A paragraph name is devised by the programmer or defined by the language, and is followed by a period.
See the two example names below -



Sentences and statements
A sentence consists of one or more statements and is terminated by a period.
For example:

MOVE .21 TO VatRate
   MOVE 1235.76 TO ProductCost
   COMPUTE VatAmount = ProductCost * VatRate.

A statement consists of a COBOL verb and an operand or operands.
For example:



The Four Divisions


At the top of the COBOL hierarchy are the four divisions. These divide the program into distinct structural elements. Although some of the divisions may be omitted, the sequence in which they are specified is fixed, and must follow the order below.

Contains program information

Contains environment information

Contains data descriptions

Contains the program algorithms


The IDENTIFICATION DIVISION supplies information about the program to the programmer and the compiler.

Most entries in the IDENTIFICATION DIVISION are directed at the programmer. The compiler treats them as comments.

The PROGRAM-ID clause is an exception to this rule. Every COBOL program must have a PROGRAM-ID because the name specified after this clause is used by the linker when linking a number of subprograms into one run unit, and by the CALL statement when transferring control to a subprogram.

The IDENTIFICATION DIVISION has the following structure:

PROGRAM-ID. NameOfProgram.
[AUTHOR. YourName.]
other entries here

The keywords - IDENTIFICATION DIVISION - represent the division header, and signal the commencement of the program text.

PROGRAM-ID is a paragraph name that must be specified immediately after the division header.

NameOfProgram is a name devised by the programmer, and must satisfy the rules for user-defined names.

Here's a typical program fragment:

PROGRAM-ID. SequenceProgram.
AUTHOR. Michael Coughlan.




The ENVIRONMENT DIVISION is used to describe the environment in which the program will run.

The purpose of the ENVIRONMENT DIVISION is to isolate in one place all aspects of the program that are dependant upon a specific computer, device or encoding sequence.

The idea behind this is to make it easy to change the program when it has to run on a different computer or one with different peripheral devices.

In the ENVIRONMENT DIVISION, aliases are assigned to external devices, files or command sequences. Other environment details, such as the collating sequence, the currency symbol and the decimal point symbol may also be defined here.


As the name suggests, the DATA DIVISION provides descriptions of the data-items processed by the program.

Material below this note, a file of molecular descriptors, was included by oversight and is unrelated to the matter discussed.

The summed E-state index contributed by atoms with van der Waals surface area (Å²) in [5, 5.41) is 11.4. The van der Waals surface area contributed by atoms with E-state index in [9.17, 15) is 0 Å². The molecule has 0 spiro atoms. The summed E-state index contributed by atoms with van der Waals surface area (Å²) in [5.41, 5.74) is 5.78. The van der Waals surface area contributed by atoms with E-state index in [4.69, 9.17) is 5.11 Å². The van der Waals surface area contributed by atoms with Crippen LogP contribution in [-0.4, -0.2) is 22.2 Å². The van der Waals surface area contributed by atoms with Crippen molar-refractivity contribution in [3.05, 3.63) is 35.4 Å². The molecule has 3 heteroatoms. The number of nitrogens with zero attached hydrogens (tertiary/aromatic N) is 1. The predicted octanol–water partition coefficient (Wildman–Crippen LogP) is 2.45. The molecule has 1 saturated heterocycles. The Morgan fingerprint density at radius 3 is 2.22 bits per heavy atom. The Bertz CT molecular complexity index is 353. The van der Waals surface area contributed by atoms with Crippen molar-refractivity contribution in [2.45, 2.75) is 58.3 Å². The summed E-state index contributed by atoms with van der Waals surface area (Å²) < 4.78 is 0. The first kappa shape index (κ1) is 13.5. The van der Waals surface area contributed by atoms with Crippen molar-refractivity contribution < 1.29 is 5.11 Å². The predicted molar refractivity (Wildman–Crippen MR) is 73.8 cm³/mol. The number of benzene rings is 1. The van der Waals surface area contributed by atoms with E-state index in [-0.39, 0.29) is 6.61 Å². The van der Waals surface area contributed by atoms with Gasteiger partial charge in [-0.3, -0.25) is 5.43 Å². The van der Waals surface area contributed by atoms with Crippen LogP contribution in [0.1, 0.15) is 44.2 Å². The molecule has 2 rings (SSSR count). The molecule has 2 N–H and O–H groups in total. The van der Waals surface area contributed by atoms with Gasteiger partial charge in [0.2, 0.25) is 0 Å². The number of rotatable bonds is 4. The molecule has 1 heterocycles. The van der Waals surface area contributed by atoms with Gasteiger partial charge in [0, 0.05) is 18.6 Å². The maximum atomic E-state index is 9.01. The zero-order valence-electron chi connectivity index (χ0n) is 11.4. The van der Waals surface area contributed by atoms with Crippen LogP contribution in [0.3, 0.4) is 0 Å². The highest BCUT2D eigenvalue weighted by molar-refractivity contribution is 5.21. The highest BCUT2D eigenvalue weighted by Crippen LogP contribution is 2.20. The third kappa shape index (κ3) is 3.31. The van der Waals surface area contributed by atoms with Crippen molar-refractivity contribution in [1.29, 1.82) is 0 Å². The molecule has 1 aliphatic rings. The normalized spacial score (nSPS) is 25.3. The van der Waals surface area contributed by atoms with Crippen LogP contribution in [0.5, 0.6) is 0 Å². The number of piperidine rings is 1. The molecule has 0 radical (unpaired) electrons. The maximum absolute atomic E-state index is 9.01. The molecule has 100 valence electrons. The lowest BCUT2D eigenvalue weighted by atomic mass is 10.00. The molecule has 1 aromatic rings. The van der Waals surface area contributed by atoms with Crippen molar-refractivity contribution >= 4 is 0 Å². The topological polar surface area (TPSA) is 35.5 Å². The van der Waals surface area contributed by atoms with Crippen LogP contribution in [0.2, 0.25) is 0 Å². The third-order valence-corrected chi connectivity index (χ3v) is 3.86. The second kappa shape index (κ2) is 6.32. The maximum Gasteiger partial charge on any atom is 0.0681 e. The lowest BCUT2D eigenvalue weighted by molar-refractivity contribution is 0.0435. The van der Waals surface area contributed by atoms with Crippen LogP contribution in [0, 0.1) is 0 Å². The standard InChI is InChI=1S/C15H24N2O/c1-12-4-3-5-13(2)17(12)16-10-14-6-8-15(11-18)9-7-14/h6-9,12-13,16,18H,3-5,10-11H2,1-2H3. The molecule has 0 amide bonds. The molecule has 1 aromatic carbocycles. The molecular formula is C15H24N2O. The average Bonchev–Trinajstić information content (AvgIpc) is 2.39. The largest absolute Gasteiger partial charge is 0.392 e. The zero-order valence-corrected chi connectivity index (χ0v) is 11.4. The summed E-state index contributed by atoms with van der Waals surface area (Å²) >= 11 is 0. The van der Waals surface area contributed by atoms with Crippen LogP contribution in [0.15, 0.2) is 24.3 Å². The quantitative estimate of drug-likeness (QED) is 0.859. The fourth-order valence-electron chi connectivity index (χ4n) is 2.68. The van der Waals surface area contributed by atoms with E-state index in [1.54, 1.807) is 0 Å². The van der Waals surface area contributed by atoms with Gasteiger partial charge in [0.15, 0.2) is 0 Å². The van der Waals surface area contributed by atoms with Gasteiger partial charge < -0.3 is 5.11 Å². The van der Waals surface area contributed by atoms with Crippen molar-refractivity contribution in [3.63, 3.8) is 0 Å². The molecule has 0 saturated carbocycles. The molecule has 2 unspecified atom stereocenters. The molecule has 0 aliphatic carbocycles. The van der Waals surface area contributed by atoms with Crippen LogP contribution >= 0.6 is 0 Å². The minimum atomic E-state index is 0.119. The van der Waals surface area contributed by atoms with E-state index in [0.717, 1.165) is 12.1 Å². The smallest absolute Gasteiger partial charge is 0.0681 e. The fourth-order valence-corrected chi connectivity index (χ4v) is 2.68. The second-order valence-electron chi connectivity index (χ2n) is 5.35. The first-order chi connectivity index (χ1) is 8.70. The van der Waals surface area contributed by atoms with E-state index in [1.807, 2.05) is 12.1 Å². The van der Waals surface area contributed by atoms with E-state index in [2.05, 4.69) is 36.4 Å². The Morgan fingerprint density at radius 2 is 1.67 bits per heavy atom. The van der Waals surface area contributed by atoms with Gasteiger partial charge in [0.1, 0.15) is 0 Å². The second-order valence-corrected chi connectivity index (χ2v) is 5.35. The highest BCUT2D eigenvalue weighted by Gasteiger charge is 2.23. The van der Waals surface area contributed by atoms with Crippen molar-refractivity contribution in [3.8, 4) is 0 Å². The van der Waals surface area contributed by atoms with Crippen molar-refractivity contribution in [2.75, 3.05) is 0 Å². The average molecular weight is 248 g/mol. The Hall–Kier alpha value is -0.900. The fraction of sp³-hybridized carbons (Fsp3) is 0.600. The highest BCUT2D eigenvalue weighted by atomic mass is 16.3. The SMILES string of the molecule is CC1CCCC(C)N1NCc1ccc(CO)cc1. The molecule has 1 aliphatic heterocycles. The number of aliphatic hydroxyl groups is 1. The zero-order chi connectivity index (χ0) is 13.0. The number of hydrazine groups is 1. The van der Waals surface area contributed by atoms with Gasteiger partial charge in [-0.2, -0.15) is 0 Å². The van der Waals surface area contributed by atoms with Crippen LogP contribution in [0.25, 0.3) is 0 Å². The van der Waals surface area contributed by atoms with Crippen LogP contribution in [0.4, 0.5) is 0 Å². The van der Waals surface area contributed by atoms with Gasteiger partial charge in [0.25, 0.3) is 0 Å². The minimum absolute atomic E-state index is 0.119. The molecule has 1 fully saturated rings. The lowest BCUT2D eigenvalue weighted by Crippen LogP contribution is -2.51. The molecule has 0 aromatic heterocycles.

The DATA DIVISION has two main sections: the FILE SECTION and the WORKING-STORAGE SECTION. Additional sections, such as the LINKAGE SECTION (used in subprograms) and the REPORT SECTION (used in Report Writer based programs) may also be required.

The FILE SECTION is used to describe most of the data that is sent to, or comes from, the computer's peripherals.

The WORKING-STORAGE SECTION is used to describe the general variables used in the program.

The DATA DIVISION has the following structure and syntax:

Below is a sample program fragment -

PROGRAM-ID. SequenceProgram.
AUTHOR. Michael Coughlan.

01 Result PIC 99 VALUE ZEROS.




The PROCEDURE DIVISION contains the code used to manipulate the data described in the DATA DIVISION. It is here that the programmer describes his algorithm.

The PROCEDURE DIVISION is hierarchical in structure and consists of sections, paragraphs, sentences and statements.

Only the section is optional. There must be at least one paragraph, sentence and statement in the PROCEDURE DIVISION.

Paragraph and section names in the PROCEDURE DIVISION are chosen by the programmer and must conform to the rules for user-defined names.

Sample Program

PROGRAM-ID. SequenceProgram.
AUTHOR. Michael Coughlan.                     
01 Result PIC 99 VALUE ZEROS.

   ACCEPT Num1.
   ACCEPT Num2.
   MULTIPLY Num1 BY Num2 GIVING Result.
   DISPLAY "Result is = ", Result.


Some COBOL compilers require that all the divisions be present in a program while others only require the IDENTIFICATION DIVISION and the PROCEDURE DIVISION. For instance the program shown below is perfectly valid when compiled with the Microfocus NetExpress compiler.

Minimum COBOL program

PROGRAM-ID. SmallestProgram.
   DISPLAY "Hello world".



Copyright Notice

These COBOL course materials are the copyright property of Michael Coughlan.

All rights reserved. No part of these course materials may be reproduced in any form or by any means - graphic, electronic, mechanical, photocopying, printing, recording, taping or stored in an information storage and retrieval system - without the written permission of the author.

(c) Michael Coughlan

Last updated : April 2002